In a recent test series performed by the, eight Army/Lockheed martin AGM-114L ‘ Hellfire’ missiles destroyed seven fast naval craft simulating fast attack craft performing attacks, similar to those practiced by the Iranian navy in the Arabian Sea and the Persian Gulf. The test was part of the engineering development test of the Surface-to-Surface Missile Module ( ), for use on littoral combat ships ( ).
The tests, that took place in June 2015 in the Atlantic Ocean, off the coast of Virginia, evaluated the integration of the vertically-launched AGM-114LHellfire missile system for the solution. In this application the missile receives initial target data from a surface search radar or an airborne radar on a helicopter, before launch. After launch, it activates the onboard millimeter wave seeker to find the target. The system has an initial range of eight kilometers and features fire-and-forget and multi-mode capability. The multi-purpose warhead ensures effectiveness against various types of attacking craft.
Integration of the “fire-and-forget”Hellfire missile on represents the next evolution in capability being developed for inclusion in the Increment 3 version of the surface warfare mission package for LCS. When fully integrated and tested, each 24-shot missile module will bring added firepower to complement the LCS’s existing 57mm gun, SEARAM missiles and armed MH-60 Sea Hawk helicopter.
Theis expected to be fully integrated and ready to deploy on LCS missions in late 2017 and to increase the lethality of the Navy’s fleet of littoral combat ships.
The test scenarios included hitting targets at both maximum and minimum missile ranges. After a stationary target was engaged, subsequent targets, conducting serpentine maneuvers, were engaged. The tests culminated in a three-target “raid” scenario. During this scenario all missiles from a three-shot “ripple fire” response struck their individual targets.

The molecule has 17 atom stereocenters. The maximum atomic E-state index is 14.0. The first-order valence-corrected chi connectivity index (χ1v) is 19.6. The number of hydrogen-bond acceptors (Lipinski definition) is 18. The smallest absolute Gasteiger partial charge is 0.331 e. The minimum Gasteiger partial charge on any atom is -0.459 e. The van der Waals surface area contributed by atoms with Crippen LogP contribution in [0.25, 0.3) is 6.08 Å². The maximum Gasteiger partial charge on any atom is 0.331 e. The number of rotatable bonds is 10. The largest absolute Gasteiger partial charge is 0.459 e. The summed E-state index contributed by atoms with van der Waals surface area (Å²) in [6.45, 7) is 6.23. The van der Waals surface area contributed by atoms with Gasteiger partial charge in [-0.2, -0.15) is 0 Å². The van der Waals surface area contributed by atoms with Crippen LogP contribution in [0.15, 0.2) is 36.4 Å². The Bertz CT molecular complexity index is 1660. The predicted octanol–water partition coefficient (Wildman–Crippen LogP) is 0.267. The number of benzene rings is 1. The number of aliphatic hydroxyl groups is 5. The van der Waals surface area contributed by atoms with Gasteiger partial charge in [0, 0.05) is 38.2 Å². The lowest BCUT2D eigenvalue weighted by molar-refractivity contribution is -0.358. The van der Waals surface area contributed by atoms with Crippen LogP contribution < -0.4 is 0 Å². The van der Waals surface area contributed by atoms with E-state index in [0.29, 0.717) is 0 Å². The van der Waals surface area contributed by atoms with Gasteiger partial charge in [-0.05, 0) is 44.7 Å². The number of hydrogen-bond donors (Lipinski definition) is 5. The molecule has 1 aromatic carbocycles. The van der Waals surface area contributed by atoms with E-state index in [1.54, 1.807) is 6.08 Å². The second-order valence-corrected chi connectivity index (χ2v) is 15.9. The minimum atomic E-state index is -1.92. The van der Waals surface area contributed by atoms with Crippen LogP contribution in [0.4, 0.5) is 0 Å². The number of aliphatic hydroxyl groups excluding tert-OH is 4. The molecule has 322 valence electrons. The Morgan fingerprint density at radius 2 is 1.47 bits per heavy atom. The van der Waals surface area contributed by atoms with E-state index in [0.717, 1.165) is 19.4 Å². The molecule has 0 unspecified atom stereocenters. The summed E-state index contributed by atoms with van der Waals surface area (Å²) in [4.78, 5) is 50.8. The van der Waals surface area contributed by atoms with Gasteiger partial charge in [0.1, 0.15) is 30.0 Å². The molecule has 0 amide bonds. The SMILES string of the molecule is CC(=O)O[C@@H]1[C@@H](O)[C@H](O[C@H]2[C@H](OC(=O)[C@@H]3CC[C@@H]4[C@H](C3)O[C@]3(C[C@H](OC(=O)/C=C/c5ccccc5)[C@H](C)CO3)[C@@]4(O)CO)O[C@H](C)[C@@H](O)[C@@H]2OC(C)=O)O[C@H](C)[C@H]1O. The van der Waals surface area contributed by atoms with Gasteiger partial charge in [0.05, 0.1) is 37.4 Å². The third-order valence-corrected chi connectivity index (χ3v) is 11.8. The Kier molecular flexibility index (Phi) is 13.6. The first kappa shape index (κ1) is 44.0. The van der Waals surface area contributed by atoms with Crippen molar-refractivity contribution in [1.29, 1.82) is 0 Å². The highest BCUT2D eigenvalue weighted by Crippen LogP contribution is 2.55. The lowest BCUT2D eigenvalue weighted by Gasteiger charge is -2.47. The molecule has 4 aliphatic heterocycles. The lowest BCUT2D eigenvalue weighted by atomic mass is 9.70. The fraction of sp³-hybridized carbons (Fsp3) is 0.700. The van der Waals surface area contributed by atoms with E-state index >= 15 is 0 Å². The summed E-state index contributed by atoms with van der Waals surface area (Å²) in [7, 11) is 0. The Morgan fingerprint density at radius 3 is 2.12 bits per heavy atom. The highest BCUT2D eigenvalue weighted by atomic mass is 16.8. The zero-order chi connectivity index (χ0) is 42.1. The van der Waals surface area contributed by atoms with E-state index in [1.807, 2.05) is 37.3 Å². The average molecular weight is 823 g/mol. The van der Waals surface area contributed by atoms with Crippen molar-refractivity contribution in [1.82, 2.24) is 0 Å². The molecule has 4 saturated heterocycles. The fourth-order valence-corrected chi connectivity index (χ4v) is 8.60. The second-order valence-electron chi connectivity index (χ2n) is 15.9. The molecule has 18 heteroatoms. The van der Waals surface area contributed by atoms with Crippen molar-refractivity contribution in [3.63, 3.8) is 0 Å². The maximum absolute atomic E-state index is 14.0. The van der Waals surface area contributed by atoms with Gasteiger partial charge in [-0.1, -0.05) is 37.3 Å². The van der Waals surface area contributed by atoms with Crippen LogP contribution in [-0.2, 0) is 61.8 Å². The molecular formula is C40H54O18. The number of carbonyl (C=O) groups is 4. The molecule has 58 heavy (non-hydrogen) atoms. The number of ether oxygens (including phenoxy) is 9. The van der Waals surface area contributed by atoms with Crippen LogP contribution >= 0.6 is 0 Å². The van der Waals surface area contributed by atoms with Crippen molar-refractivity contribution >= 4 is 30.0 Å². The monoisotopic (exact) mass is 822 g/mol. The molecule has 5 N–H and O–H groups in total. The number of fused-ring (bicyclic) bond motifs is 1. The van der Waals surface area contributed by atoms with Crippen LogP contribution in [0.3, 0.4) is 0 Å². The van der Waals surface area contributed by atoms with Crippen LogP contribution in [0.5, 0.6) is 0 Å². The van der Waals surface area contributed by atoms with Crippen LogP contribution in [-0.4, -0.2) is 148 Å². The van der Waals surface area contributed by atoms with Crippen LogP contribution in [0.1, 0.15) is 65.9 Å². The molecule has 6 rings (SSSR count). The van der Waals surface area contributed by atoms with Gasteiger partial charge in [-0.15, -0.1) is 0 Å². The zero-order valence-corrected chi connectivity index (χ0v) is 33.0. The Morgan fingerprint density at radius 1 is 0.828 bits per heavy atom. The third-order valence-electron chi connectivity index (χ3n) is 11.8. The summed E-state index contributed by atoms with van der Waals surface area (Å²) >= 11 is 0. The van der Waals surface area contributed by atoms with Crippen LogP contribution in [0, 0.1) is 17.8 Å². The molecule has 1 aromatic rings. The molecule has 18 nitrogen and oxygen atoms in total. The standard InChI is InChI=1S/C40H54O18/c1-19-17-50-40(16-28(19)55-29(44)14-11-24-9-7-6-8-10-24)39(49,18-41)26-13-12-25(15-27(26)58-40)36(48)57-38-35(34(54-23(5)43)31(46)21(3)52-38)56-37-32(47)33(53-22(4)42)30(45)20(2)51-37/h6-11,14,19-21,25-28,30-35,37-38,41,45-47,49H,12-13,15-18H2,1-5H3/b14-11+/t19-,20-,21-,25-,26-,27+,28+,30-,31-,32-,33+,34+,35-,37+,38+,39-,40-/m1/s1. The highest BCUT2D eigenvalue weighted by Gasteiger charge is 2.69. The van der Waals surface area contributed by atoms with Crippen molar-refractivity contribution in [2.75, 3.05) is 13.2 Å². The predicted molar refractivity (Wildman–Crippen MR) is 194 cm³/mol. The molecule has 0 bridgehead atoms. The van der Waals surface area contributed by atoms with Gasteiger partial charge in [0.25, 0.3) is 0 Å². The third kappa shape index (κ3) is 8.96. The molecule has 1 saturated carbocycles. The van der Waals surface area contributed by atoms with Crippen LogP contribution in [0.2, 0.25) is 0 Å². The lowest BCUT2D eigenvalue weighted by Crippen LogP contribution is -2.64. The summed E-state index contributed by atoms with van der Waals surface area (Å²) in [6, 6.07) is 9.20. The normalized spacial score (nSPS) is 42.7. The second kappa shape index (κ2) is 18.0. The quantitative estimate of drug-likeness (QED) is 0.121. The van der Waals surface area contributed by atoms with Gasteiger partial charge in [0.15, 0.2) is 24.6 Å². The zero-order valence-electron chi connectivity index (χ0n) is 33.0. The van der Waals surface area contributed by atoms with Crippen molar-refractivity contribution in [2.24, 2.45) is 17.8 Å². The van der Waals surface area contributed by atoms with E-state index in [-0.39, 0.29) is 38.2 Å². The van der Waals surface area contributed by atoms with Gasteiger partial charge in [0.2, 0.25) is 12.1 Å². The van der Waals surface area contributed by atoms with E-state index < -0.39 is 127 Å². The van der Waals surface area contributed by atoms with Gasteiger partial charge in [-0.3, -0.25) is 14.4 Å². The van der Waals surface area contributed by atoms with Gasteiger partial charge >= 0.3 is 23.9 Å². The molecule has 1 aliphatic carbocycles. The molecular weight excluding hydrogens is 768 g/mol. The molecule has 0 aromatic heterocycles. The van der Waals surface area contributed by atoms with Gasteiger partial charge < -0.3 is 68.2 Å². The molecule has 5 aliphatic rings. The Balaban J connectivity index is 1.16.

The ‘Guided Test Vehicle-1’ test was designed to test the launcher, the missile, and its seeker versus high speed, maneuvering surface targets that represented fast inshore attack craft that are a potential threat to Navy ships worldwide. “This test was very successful and, overall, represents a big step forward in SSMM development for LCS,” said Capt. Casey Moton, LCS Mission Modules program manager.
The Navy evaluated several solutions for the SSMM capability, including EO and semi-active laser guided weapons such as the Griffin IIB missile. The Longbow was selected, in part, for its ability to conduct simultaneous attacks on different targets. Another aspect was affordability, as thousands of AGM-114L are already in stock with the US Army.
In 2011 the Navy originally favored the Griffin IIB missile developed byto be the follow-on missile, after the cancellation of the Non-Line of Sight Launch ( ) missile system originally planned to be the primary surface weapon for the LCS. When the threat of Fast Attack Craft/ Fast Inshore Attack Craft ( ) became acute, primarily in the Persian Gulf, the Arabian Sea and the Western Indian Ocean, the capability of simultaneous target engagement became top priority, positioning the Longbow as the Navy’s favorite weapon for short- range Surface Warfare (SuW).